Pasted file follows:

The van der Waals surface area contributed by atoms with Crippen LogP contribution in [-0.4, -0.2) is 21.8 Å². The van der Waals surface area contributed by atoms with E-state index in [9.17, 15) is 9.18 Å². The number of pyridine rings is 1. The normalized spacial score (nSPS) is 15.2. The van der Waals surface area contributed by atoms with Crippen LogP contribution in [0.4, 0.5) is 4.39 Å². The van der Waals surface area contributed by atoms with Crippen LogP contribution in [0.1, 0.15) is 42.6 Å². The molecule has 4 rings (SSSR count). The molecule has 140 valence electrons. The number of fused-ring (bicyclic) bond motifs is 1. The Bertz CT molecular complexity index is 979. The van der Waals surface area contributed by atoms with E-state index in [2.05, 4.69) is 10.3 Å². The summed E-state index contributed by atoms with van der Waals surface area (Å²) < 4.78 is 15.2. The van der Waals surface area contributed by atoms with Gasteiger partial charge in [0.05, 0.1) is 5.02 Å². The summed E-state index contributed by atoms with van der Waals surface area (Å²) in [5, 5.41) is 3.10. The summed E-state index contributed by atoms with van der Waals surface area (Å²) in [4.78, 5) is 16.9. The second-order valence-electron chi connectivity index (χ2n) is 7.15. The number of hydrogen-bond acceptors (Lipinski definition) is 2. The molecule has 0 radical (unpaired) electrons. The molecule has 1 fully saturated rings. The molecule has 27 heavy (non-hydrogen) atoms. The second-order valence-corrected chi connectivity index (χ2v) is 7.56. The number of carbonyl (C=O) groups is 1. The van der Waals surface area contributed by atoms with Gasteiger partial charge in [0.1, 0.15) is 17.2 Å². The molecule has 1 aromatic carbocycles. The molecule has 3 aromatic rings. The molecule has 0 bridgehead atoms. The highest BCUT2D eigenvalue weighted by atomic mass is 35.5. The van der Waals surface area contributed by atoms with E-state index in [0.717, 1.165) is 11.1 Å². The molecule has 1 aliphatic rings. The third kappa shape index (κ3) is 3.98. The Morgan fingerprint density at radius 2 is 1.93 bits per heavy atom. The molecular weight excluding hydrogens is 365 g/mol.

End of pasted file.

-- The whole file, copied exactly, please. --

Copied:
The van der Waals surface area contributed by atoms with Crippen LogP contribution in [-0.4, -0.2) is 21.8 Å². The van der Waals surface area contributed by atoms with E-state index in [9.17, 15) is 9.18 Å². The number of pyridine rings is 1. The normalized spacial score (nSPS) is 15.2. The van der Waals surface area contributed by atoms with Crippen LogP contribution in [0.4, 0.5) is 4.39 Å². The van der Waals surface area contributed by atoms with Crippen LogP contribution in [0.1, 0.15) is 42.6 Å². The molecule has 4 rings (SSSR count). The molecule has 140 valence electrons. The number of fused-ring (bicyclic) bond motifs is 1. The Bertz CT molecular complexity index is 979. The van der Waals surface area contributed by atoms with E-state index in [2.05, 4.69) is 10.3 Å². The summed E-state index contributed by atoms with van der Waals surface area (Å²) < 4.78 is 15.2. The van der Waals surface area contributed by atoms with Gasteiger partial charge in [0.05, 0.1) is 5.02 Å². The summed E-state index contributed by atoms with van der Waals surface area (Å²) in [5, 5.41) is 3.10. The summed E-state index contributed by atoms with van der Waals surface area (Å²) in [4.78, 5) is 16.9. The second-order valence-electron chi connectivity index (χ2n) is 7.15. The number of hydrogen-bond acceptors (Lipinski definition) is 2. The molecule has 0 radical (unpaired) electrons. The molecule has 1 fully saturated rings. The molecule has 27 heavy (non-hydrogen) atoms. The second-order valence-corrected chi connectivity index (χ2v) is 7.56. The number of carbonyl (C=O) groups is 1. The van der Waals surface area contributed by atoms with Gasteiger partial charge in [0.1, 0.15) is 17.2 Å². The molecule has 1 aromatic carbocycles. The molecule has 3 aromatic rings. The molecule has 0 bridgehead atoms. The highest BCUT2D eigenvalue weighted by atomic mass is 35.5. The van der Waals surface area contributed by atoms with E-state index in [0.717, 1.165) is 11.1 Å². The molecule has 1 aliphatic rings. The third kappa shape index (κ3) is 3.98. The Morgan fingerprint density at radius 2 is 1.93 bits per heavy atom. The molecular weight excluding hydrogens is 365 g/mol.